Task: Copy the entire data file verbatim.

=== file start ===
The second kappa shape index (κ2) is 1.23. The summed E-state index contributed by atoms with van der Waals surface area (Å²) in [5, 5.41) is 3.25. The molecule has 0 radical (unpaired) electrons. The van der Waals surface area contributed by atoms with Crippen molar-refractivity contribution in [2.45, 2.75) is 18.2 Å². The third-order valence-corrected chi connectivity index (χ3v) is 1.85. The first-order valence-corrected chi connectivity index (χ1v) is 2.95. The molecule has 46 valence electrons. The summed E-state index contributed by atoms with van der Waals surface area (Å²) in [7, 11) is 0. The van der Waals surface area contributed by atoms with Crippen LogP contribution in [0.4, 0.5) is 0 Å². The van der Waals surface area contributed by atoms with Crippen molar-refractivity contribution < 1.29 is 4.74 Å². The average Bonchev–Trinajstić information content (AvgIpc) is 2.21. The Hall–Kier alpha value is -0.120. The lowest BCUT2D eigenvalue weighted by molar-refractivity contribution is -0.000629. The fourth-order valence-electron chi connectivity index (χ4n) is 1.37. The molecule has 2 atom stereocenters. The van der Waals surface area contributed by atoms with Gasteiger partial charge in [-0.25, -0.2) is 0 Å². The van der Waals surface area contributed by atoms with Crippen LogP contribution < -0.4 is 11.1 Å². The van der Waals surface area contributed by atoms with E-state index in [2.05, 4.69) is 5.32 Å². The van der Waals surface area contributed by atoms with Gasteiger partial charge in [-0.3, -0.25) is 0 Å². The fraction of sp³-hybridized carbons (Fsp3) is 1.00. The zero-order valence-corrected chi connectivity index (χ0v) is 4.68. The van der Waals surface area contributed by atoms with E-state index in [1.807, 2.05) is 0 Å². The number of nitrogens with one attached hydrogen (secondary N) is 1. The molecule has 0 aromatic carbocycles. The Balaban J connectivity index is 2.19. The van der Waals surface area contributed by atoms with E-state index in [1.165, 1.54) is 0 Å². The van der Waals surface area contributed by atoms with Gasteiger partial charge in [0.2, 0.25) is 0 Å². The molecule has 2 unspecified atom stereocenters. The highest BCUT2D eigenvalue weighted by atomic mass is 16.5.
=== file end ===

The second kappa shape index (κ2) is 1.23. The summed E-state index contributed by atoms with van der Waals surface area (Å²) in [5, 5.41) is 3.25. The molecule has 0 radical (unpaired) electrons. The van der Waals surface area contributed by atoms with Crippen molar-refractivity contribution in [2.45, 2.75) is 18.2 Å². The third-order valence-corrected chi connectivity index (χ3v) is 1.85. The first-order valence-corrected chi connectivity index (χ1v) is 2.95. The molecule has 46 valence electrons. The summed E-state index contributed by atoms with van der Waals surface area (Å²) in [7, 11) is 0. The van der Waals surface area contributed by atoms with Crippen LogP contribution in [0.4, 0.5) is 0 Å². The van der Waals surface area contributed by atoms with Crippen molar-refractivity contribution < 1.29 is 4.74 Å². The average Bonchev–Trinajstić information content (AvgIpc) is 2.21. The Hall–Kier alpha value is -0.120. The lowest BCUT2D eigenvalue weighted by molar-refractivity contribution is -0.000629. The fourth-order valence-electron chi connectivity index (χ4n) is 1.37. The molecule has 2 atom stereocenters. The van der Waals surface area contributed by atoms with Gasteiger partial charge in [-0.25, -0.2) is 0 Å². The van der Waals surface area contributed by atoms with Crippen LogP contribution < -0.4 is 11.1 Å². The van der Waals surface area contributed by atoms with E-state index in [2.05, 4.69) is 5.32 Å². The van der Waals surface area contributed by atoms with Gasteiger partial charge in [-0.3, -0.25) is 0 Å². The fraction of sp³-hybridized carbons (Fsp3) is 1.00. The zero-order valence-corrected chi connectivity index (χ0v) is 4.68. The van der Waals surface area contributed by atoms with E-state index in [1.807, 2.05) is 0 Å². The number of nitrogens with one attached hydrogen (secondary N) is 1. The molecule has 0 aromatic carbocycles. The Balaban J connectivity index is 2.19. The van der Waals surface area contributed by atoms with E-state index in [1.165, 1.54) is 0 Å². The van der Waals surface area contributed by atoms with Gasteiger partial charge in [0.2, 0.25) is 0 Å². The molecule has 2 unspecified atom stereocenters. The highest BCUT2D eigenvalue weighted by atomic mass is 16.5.